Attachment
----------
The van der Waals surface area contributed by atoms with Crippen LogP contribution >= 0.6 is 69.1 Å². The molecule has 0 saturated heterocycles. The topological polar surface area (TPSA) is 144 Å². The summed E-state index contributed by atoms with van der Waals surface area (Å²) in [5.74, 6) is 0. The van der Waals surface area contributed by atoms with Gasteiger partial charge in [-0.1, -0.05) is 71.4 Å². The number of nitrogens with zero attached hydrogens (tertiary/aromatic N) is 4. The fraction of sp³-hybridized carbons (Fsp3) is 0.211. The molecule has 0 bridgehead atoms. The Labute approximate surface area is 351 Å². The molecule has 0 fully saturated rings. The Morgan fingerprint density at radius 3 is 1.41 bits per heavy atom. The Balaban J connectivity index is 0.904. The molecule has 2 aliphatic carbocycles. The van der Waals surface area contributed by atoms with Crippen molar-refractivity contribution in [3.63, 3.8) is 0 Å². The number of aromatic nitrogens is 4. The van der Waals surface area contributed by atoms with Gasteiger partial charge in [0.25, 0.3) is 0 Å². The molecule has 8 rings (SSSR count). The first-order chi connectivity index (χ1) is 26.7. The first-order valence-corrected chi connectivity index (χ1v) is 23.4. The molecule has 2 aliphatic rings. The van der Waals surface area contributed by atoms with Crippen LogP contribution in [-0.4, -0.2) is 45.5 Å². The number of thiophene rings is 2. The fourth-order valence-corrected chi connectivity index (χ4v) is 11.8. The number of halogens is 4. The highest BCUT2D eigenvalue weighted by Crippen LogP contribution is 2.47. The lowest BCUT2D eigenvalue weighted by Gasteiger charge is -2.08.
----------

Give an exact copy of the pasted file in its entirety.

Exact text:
The van der Waals surface area contributed by atoms with Crippen LogP contribution >= 0.6 is 69.1 Å². The molecule has 0 saturated heterocycles. The topological polar surface area (TPSA) is 144 Å². The summed E-state index contributed by atoms with van der Waals surface area (Å²) in [5.74, 6) is 0. The van der Waals surface area contributed by atoms with Gasteiger partial charge in [-0.1, -0.05) is 71.4 Å². The number of nitrogens with zero attached hydrogens (tertiary/aromatic N) is 4. The fraction of sp³-hybridized carbons (Fsp3) is 0.211. The molecule has 0 bridgehead atoms. The Labute approximate surface area is 351 Å². The molecule has 0 fully saturated rings. The Morgan fingerprint density at radius 3 is 1.41 bits per heavy atom. The Balaban J connectivity index is 0.904. The molecule has 2 aliphatic carbocycles. The van der Waals surface area contributed by atoms with Crippen molar-refractivity contribution in [3.63, 3.8) is 0 Å². The number of aromatic nitrogens is 4. The van der Waals surface area contributed by atoms with Gasteiger partial charge in [0.25, 0.3) is 0 Å². The molecule has 8 rings (SSSR count). The first-order chi connectivity index (χ1) is 26.7. The first-order valence-corrected chi connectivity index (χ1v) is 23.4. The molecule has 2 aliphatic rings. The van der Waals surface area contributed by atoms with Crippen LogP contribution in [-0.4, -0.2) is 45.5 Å². The number of thiophene rings is 2. The fourth-order valence-corrected chi connectivity index (χ4v) is 11.8. The number of halogens is 4. The highest BCUT2D eigenvalue weighted by Crippen LogP contribution is 2.47. The lowest BCUT2D eigenvalue weighted by Gasteiger charge is -2.08.